May be it worth to open an official "testing" or "beta" subsection on Microchip site where you'll be able to publish the versions under the testing? This way most proactive users will be able to test pre-released versions of MCC or another tools and give a feedback to developers before new version releasing.
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Re: I am totally discombobulated by MCC i2c code and examples. 2015/08/03 00:08:50 (permalink)
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Sounds like good advice :) Let me see what we can do.
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rwvb
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Re: I am totally discombobulated by MCC i2c code and examples. 2015/08/03 13:41:57 (permalink)
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Nothing is more gratifying than seeing the proactive response to my rant!
 
A huge thumbs up to the MCC team!
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Re: I am totally discombobulated by MCC i2c code and examples. 2015/08/03 18:48:04 (permalink) ☄ Helpfulby rwvb 2015/08/03 20:27:57
5 (1)
Consider this post a beta drop for the I2C master driver for MCC 3.0.
That driver is our least favorite driver followed closely by the I2C Slave.  I will be attacking the slave driver after Masters.
 
In the zip file please find 3 drivers for the PIC18F25K50 (it will run on ANYTHING with an MSSP)
i2c1_bb.<c,h> - Bit banged blocking driver for ANY PICmcu.  Depends upon the __delay_us(time) function.
i2c_mssp_blocking.c - implements the SAME api as i2c_bb.<c.h> only directly on an MSSP with wait loops.  I have not made a header file... consider that an exercise for the reader (or copy the i2c1_bb.h file and call it a day)
i2c_async.<c,h> - implements a fully async (interrupt driven) driver for the MSSP.  Makes heavy use of dependency injection (function pointers) on I2C events to allow user customization without changing the driver code.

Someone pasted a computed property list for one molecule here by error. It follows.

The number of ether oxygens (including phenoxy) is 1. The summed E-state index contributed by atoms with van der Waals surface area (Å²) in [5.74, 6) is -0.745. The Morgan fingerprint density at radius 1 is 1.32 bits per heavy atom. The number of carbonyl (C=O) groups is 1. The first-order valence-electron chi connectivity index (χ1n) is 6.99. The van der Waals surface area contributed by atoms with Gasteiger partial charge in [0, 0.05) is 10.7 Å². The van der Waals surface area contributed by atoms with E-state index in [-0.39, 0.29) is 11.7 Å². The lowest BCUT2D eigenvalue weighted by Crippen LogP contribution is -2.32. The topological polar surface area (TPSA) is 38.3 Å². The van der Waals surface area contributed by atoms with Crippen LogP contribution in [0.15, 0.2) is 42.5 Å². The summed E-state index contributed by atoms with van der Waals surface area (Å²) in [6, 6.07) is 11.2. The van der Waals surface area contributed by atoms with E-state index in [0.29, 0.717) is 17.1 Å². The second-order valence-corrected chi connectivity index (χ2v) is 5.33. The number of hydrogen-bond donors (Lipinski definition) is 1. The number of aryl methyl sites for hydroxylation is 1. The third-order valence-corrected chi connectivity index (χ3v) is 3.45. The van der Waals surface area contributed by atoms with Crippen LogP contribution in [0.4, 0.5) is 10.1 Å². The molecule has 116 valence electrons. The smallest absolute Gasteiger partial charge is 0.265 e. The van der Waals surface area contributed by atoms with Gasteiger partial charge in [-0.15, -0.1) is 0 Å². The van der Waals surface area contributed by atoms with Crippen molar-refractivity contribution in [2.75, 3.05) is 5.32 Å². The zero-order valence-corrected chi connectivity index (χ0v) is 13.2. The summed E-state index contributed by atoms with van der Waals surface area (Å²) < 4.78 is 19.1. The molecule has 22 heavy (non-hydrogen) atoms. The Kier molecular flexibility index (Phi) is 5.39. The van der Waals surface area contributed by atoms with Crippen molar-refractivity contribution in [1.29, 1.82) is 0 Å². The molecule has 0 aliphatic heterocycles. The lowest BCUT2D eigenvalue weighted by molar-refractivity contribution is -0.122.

i2c_blocking_async.<c,h> - not really a driver, simply an async implementation of the blocking drivers.  also serves as an example of the blocking code.
 
Also attached is 24lc014_async.c  - This is included as an example of using the function pointers to do NACK polling and short read continue operations.
 
You can expect the error codes in i2c_types.h and the API names to stabilize before it shows up in MCC 3.0 but I hope to clear the air on the existing driver by providing a beta release and soliciting feedback.
 
Lastly, remember the wisdom of Dr Donald Knuth: 
Beware of bugs in the above code; I have only proved it correct, not tried it. - Donald Knuth
 
Things are crazy here before Masters and I am still working on this code.  It should work but my test board just walked away.  Good Luck
#6
ric
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Re: I am totally discombobulated by MCC i2c code and examples. 2015/08/03 19:53:40 (permalink)
4.5 (2)
n9wxu
...
It should work but my test board just walked away.

By itself?
Now that's a piggy-back board I want to hear about! ;)
 

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Re: I am totally discombobulated by MCC i2c code and examples. 2015/08/03 20:24:17 (permalink)
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I think that board may have carried off the file "i2c_types.h" too!
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NKurzman
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Re: I am totally discombobulated by MCC i2c code and examples. 2015/08/04 07:04:59 (permalink)
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The I2C slave should be interesting.
Since many I have seen are wreaks.
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Re: I am totally discombobulated by MCC i2c code and examples. 2015/08/07 17:45:35 (permalink)
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The slave will be awesome :) Watch this space !
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n9wxu
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Re: I am totally discombobulated by MCC i2c code and examples. 2015/08/17 22:24:15 (permalink)
3 (1)
It is good to see so much interest in the new I2C master driver and I wanted to post an update.
 
Here is the update.  There are a great many changes but the key ones are as follows:
1) Driver operates in polled or interrupt mode.  Simply comment out the interrupt enable to trigger polled mode.
2) This driver has a single API for both modes.  The only thing that changes between modes is the time taken to execute the functions.
3) The i2c_simple.<c,h> provides a basic SMBus looking driver.  It sits on top of the i2c.<c,h> files.  It is a good example of using a data empty callback.